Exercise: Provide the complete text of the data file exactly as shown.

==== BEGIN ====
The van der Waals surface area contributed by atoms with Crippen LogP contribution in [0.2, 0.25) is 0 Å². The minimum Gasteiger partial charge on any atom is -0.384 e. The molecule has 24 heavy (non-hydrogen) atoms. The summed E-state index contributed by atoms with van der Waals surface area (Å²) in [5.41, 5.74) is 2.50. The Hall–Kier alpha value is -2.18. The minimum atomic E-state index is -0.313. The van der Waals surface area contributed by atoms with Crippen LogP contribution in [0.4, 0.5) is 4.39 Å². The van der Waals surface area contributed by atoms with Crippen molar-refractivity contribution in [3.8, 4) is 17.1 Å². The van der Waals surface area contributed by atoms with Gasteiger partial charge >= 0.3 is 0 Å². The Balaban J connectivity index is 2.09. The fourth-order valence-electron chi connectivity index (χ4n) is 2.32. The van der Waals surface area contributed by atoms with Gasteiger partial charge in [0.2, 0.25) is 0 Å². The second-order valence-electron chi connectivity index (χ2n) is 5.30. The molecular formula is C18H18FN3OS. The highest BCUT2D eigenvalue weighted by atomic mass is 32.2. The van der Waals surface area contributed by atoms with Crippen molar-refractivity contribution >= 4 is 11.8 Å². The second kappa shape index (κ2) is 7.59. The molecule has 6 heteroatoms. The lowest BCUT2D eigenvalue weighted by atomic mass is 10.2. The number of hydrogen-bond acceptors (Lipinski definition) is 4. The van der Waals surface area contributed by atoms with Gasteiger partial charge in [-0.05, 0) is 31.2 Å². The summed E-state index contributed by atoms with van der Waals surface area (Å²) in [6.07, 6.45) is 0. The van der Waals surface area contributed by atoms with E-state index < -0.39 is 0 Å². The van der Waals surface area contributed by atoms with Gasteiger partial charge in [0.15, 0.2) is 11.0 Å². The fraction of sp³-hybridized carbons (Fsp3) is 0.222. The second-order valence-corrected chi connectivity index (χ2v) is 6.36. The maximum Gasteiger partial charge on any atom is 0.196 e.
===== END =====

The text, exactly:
The van der Waals surface area contributed by atoms with Crippen LogP contribution in [0.2, 0.25) is 0 Å². The minimum Gasteiger partial charge on any atom is -0.384 e. The molecule has 24 heavy (non-hydrogen) atoms. The summed E-state index contributed by atoms with van der Waals surface area (Å²) in [5.41, 5.74) is 2.50. The Hall–Kier alpha value is -2.18. The minimum atomic E-state index is -0.313. The van der Waals surface area contributed by atoms with Crippen LogP contribution in [0.4, 0.5) is 4.39 Å². The van der Waals surface area contributed by atoms with Crippen molar-refractivity contribution in [3.8, 4) is 17.1 Å². The van der Waals surface area contributed by atoms with Gasteiger partial charge >= 0.3 is 0 Å². The Balaban J connectivity index is 2.09. The fourth-order valence-electron chi connectivity index (χ4n) is 2.32. The van der Waals surface area contributed by atoms with Gasteiger partial charge in [0.2, 0.25) is 0 Å². The second-order valence-electron chi connectivity index (χ2n) is 5.30. The molecular formula is C18H18FN3OS. The highest BCUT2D eigenvalue weighted by atomic mass is 32.2. The van der Waals surface area contributed by atoms with Crippen molar-refractivity contribution >= 4 is 11.8 Å². The second kappa shape index (κ2) is 7.59. The molecule has 6 heteroatoms. The lowest BCUT2D eigenvalue weighted by atomic mass is 10.2. The number of hydrogen-bond acceptors (Lipinski definition) is 4. The van der Waals surface area contributed by atoms with Gasteiger partial charge in [-0.05, 0) is 31.2 Å². The summed E-state index contributed by atoms with van der Waals surface area (Å²) in [6.07, 6.45) is 0. The van der Waals surface area contributed by atoms with E-state index < -0.39 is 0 Å². The van der Waals surface area contributed by atoms with Gasteiger partial charge in [0.15, 0.2) is 11.0 Å². The fraction of sp³-hybridized carbons (Fsp3) is 0.222. The second-order valence-corrected chi connectivity index (χ2v) is 6.36. The maximum Gasteiger partial charge on any atom is 0.196 e.